On June 30, 1909, the Washington Equal Suffrage Association holds its convention at Plymouth Congregational Church in downtown Seattle. During the course of its proceedings, hostilities between the organization's president, Emma Smith DeVoe (1848-1927), and a contingent of suffragists from Eastern Washington led by the organization's vice-president, May Arkwright Hutton (1860-1915), come to a head. Word of the conflict reaches local newspapers and is reported widely, embarrassing Washington suffragists and national suffrage leaders who are about to launch the 41st Annual Convention of the National American Woman Suffrage Association Convention, designed to take place during Washington's first world's fair, the Alaska-Yukon-Pacific Exposition (A-Y-P), held on the University of Washington campus.
Of the 250 conference attendees, 100 were not credentialed delegates. The conflict, which had its roots in the very different styles of the ladylike DeVoe and that of Hutton, whose brash style suggested the prototype of Wild West strike-it-rich success, revolved around the question of whether 23 local suffrage clubs organized by Hutton would have their dues accepted and be allowed to join the Washington Equal Suffrage Association.Conflicting Styles
In early 1909 Hutton and Devoe had clashed during the legislative session in Olympia, primarily over how quickly and forcefully the suffrage lobbyists should push legislators to pass a woman suffrage amendment by February, in order that it could be submitted to the voters for ratification in the November 1910 general election. DeVoe, infuriated, faulted Hutton for her aggressiveness and cast aspersions on her morality.
Not just Hutton, but several younger Seattle suffragists felt that Devoe had too much power and sought a more equitable distribution of decision-making within the organization. DeVoe received a monthly salary from the National American Woman Suffrage Association as compensation for her organizing efforts in Washington. The national organization saw success in Washington as key to an eventual national suffrage amendment.
The conflict was especially ill-timed since both state and national suffragists planned public appearances, lectures, and sought high visibility and positive exposure to the throngs of people attending the Alaska-Yukon-Pacific Exposition ongoing during the summer of 1909 on the University of Washington campus in Seattle.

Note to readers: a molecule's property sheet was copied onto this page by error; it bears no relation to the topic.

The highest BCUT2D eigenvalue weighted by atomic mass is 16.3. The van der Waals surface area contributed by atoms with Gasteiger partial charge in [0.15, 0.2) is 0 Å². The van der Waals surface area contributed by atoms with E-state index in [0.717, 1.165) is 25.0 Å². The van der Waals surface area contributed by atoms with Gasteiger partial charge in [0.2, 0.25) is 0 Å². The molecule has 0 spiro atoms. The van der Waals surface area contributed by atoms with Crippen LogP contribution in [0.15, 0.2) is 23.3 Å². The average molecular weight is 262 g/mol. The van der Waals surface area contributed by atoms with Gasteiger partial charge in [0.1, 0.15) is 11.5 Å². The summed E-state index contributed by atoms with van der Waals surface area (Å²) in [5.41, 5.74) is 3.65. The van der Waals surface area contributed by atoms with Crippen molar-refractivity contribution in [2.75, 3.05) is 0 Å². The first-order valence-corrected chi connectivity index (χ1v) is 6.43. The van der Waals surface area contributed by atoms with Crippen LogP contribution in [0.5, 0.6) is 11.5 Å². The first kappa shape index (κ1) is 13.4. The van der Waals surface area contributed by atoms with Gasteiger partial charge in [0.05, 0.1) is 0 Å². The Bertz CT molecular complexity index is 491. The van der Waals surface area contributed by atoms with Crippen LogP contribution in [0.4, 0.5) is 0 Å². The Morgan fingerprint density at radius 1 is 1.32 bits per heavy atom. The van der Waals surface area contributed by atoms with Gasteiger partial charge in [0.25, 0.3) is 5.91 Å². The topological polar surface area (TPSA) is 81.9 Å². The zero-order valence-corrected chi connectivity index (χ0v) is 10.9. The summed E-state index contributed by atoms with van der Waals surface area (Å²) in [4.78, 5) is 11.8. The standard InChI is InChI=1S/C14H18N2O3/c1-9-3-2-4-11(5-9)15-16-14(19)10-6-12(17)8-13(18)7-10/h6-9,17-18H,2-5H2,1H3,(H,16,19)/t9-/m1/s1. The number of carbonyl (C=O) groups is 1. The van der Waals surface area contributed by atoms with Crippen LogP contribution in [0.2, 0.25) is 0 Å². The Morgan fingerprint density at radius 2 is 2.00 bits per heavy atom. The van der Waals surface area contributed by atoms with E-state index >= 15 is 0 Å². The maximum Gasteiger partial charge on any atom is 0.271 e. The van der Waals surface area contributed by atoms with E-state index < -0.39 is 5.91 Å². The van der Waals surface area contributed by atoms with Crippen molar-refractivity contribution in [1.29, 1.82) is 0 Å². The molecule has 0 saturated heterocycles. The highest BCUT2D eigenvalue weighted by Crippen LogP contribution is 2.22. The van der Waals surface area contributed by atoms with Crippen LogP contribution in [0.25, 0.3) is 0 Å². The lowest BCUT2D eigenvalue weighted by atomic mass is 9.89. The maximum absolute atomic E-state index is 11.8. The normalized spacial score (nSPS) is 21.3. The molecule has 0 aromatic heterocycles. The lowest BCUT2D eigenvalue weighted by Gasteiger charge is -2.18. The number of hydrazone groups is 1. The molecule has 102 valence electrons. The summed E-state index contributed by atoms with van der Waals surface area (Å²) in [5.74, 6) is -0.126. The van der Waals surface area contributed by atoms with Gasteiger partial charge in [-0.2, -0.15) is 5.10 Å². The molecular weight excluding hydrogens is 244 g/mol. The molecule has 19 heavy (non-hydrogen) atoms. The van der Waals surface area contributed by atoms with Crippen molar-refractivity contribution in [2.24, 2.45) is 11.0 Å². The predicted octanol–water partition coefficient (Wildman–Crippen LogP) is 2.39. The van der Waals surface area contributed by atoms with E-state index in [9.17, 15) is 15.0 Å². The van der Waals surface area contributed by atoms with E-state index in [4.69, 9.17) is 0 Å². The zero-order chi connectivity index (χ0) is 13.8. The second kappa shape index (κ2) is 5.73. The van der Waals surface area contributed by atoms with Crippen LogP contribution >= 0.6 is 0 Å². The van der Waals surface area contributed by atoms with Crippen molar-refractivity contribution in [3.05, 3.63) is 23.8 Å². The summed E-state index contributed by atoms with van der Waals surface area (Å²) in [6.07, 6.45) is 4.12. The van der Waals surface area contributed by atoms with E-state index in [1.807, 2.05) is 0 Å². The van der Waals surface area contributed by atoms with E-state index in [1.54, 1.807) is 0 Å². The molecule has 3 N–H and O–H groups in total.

Washington suffragists used the so-called "still hunt" strategy of gaining public support for the suffrage amendment through a calm, reasoned, direct appeal to Washington male voters and their female family members. Suffragists appeared at local fairs and gatherings, spoke personally to the electorate, formed suffrage clubs to work within communities across the state, and distributed suffrage literature. They eschewed publicity such as that which resulted from the more militant methods of British suffragettes, whose frequent arrests, public demonstrations, and prison hunger strikes kept them on the front pages of newspapers around the world. The publicized conflict during the Washington Equal Suffrage Association convention did not begin to approach the actions of the British suffragettes, but it cast a pall over the suffragists' efforts and exposed them to public ridicule.
Skeleton in the Suffrage Closet
The Washington suffragists did not speak directly to the press about the conflict. This may have been an attempt to smooth things over, but it resulted in wild speculation and conjecture among local reporters and probably kept the contretemps in the public eye rather than allowing it to fade. "May Hutton After Em Devoe's Scalp -- Spokane Bevy of Woman Suffragists Means War To The Knife" ran one headline in The Spokesman Review. The Seattle Star, always quick to report a scandal, ran stories headlined "Women Shake Bones of Suffrage Skeleton," "Suffragists Bolt And Merry War Is Growing," and "'Outs' Score Point and Mrs. DeVoe and Friends Are Peeved."
Progress, the monthly publication of the National American Woman Suffrage Association, recounted tartly:
"The Convention of the Washington E.S.A. was held June 30, and a contest for representation by the Spokane branch engaged the newspaper space to the exclusion of any other news of the meeting. Following this cue the papers continued to exploit the contest as the chief feature of their Convention reports. Reading these stories one almost would be led to suppose that the only business of the National Convention was to deal with the Washington difficulty" (August 1909).
The executive board of the National American Woman Suffrage Association heard from both the Hutton and Devoe contingents as one of their first orders of business on the morning of July 1, 1909. On the morning of July 2, 1909, the question of which, if either, contingent should be seated at the NAWSA convention was put to a vote of all the delegates, who returned the verdict that both groups could attend but neither could vote -- a neutral position that somewhat mollified the press and allowed public focus to return to the push for suffrage rather than fractious infighting.
Devoe was stripped of her salary later in the week and the Eastern Washington contingent formed a splinter organization, the Washington State Suffrage Worker's Association.